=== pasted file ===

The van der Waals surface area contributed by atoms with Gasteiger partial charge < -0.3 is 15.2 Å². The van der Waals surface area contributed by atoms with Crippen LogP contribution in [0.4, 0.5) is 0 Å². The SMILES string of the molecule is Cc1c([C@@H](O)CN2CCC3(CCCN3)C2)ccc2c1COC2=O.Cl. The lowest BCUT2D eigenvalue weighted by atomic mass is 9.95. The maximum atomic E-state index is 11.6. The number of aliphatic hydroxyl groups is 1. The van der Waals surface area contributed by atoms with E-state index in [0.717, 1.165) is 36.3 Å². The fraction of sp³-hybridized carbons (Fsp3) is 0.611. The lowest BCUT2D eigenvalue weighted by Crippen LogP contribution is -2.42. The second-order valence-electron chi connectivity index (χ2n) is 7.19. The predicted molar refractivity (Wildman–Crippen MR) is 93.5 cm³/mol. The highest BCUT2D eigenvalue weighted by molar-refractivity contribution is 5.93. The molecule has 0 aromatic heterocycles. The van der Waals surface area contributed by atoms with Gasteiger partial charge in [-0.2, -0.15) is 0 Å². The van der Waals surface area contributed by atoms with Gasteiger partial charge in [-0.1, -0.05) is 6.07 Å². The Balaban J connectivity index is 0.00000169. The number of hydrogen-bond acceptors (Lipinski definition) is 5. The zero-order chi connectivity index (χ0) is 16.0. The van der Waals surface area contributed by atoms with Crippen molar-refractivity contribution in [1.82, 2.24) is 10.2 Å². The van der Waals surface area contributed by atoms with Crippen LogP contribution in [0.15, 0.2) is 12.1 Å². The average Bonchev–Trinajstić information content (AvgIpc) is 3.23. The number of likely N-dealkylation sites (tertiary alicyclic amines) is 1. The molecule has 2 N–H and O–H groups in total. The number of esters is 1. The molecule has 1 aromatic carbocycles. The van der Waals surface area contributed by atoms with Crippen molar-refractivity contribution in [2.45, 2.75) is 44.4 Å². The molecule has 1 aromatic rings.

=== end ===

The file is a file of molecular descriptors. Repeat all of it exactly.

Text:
The van der Waals surface area contributed by atoms with Gasteiger partial charge < -0.3 is 15.2 Å². The van der Waals surface area contributed by atoms with Crippen LogP contribution in [0.4, 0.5) is 0 Å². The SMILES string of the molecule is Cc1c([C@@H](O)CN2CCC3(CCCN3)C2)ccc2c1COC2=O.Cl. The lowest BCUT2D eigenvalue weighted by atomic mass is 9.95. The maximum atomic E-state index is 11.6. The number of aliphatic hydroxyl groups is 1. The van der Waals surface area contributed by atoms with E-state index in [0.717, 1.165) is 36.3 Å². The fraction of sp³-hybridized carbons (Fsp3) is 0.611. The lowest BCUT2D eigenvalue weighted by Crippen LogP contribution is -2.42. The second-order valence-electron chi connectivity index (χ2n) is 7.19. The predicted molar refractivity (Wildman–Crippen MR) is 93.5 cm³/mol. The highest BCUT2D eigenvalue weighted by molar-refractivity contribution is 5.93. The molecule has 0 aromatic heterocycles. The van der Waals surface area contributed by atoms with Gasteiger partial charge in [-0.2, -0.15) is 0 Å². The van der Waals surface area contributed by atoms with Gasteiger partial charge in [-0.1, -0.05) is 6.07 Å². The Balaban J connectivity index is 0.00000169. The number of hydrogen-bond acceptors (Lipinski definition) is 5. The zero-order chi connectivity index (χ0) is 16.0. The van der Waals surface area contributed by atoms with Crippen molar-refractivity contribution in [1.82, 2.24) is 10.2 Å². The van der Waals surface area contributed by atoms with Crippen LogP contribution in [0.15, 0.2) is 12.1 Å². The average Bonchev–Trinajstić information content (AvgIpc) is 3.23. The number of likely N-dealkylation sites (tertiary alicyclic amines) is 1. The molecule has 2 N–H and O–H groups in total. The number of esters is 1. The molecule has 1 aromatic carbocycles. The van der Waals surface area contributed by atoms with Crippen molar-refractivity contribution in [2.45, 2.75) is 44.4 Å². The molecule has 1 aromatic rings.